Indo-European languages

Article

January 21, 2022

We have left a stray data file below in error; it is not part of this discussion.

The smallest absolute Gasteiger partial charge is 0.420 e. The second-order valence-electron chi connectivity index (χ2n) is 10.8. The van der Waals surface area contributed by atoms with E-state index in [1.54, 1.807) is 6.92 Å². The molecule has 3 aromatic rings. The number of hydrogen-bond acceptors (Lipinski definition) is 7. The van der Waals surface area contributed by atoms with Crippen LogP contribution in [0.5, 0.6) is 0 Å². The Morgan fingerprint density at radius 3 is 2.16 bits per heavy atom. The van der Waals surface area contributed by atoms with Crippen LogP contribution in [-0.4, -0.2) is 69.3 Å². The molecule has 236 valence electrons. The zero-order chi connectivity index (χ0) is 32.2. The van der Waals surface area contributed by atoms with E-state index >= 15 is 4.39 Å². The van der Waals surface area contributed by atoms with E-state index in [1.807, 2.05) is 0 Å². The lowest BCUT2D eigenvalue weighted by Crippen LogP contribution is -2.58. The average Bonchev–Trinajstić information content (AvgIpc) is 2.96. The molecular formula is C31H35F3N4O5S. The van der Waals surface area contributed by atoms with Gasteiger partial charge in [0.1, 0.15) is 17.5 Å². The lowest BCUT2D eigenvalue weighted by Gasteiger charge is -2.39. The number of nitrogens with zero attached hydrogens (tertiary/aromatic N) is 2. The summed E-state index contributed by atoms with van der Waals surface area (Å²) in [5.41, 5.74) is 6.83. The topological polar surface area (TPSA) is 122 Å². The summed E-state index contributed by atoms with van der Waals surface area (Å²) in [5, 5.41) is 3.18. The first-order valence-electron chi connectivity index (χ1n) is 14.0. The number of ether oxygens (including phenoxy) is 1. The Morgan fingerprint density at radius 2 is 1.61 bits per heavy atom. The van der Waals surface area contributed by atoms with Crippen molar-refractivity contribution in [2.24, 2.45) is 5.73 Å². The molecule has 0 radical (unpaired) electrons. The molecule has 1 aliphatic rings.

Indo-European languages ​​are a language family of several hundred common languages ​​and dialects, and most of the languages ​​of the peoples of continental Europe, Central Asia, and the Indian subcontinent belong to the same language family. This family was formerly called Aryan. Its number of speakers worldwide is about 3.4 billion. There are about 449 living languages ​​in this large family of languages, more than two-thirds of which (313) are subdivisions of the Indo-Aryan (Indian Aryan) languages. Thus, they are the speakers of the largest known language family in the world today. In the sixteenth century, European peoples who set foot on the Indian subcontinent gradually came to realize the similarities between the languages ​​now called Indo-Aryan, Persian, and European. In 1583, Thomas Stephens, an English Jesuit priest, linguist, and Konkani scholar - the first Englishman to travel to India via Cape of Good Hope - wrote in a letter from Goa to his brother in Paris, for the first time among Europeans, a structural homogeneity between Indian languages. , Greek and Latin. Two years later, in 1585, Filippo Sasti, a Florentine traveler, merchant, and linguist, wrote a letter to his Florentine friend, Bernardo Davanzati, about the similarity between Sanskrit and Italian in the words God, Snake, Seven. Eight and nine, he noted. Although these two reports cite the first European encounters with India in modern Europe as a clear indication of the connection between the languages ​​of the linguistic family, neither was the subject of any other research. Finally, Marcus Zuerius van Box Horn, a professor at the University of Leiden, identified a common language that was the ancestor of Dutch, Greek, Latin, Persian, and German and called it Scythian. He then added Slavic, Celtic and Baltic languages ​​to the family. He separated languages ​​such as Hebrew from this family. Others involved in the classification of this language family included William Jones, an English linguist and orientalist. Referring to the similarities between Sanskrit, Greek, and Latin, he concluded that they must have originated from a common language, of which Pashto, Persian, and German are derived. However, he unbelievably knew Chinese (from the Chinese-Tibetan family), Japanese (perhaps all Turkish), and Egyptian (Afro-Asian) from the same family. In contrast to the Indo-Hindi language - which with future branching became the official language of India (Hindi) and Pakistan (Urdu) - from Sanskrit and even from �

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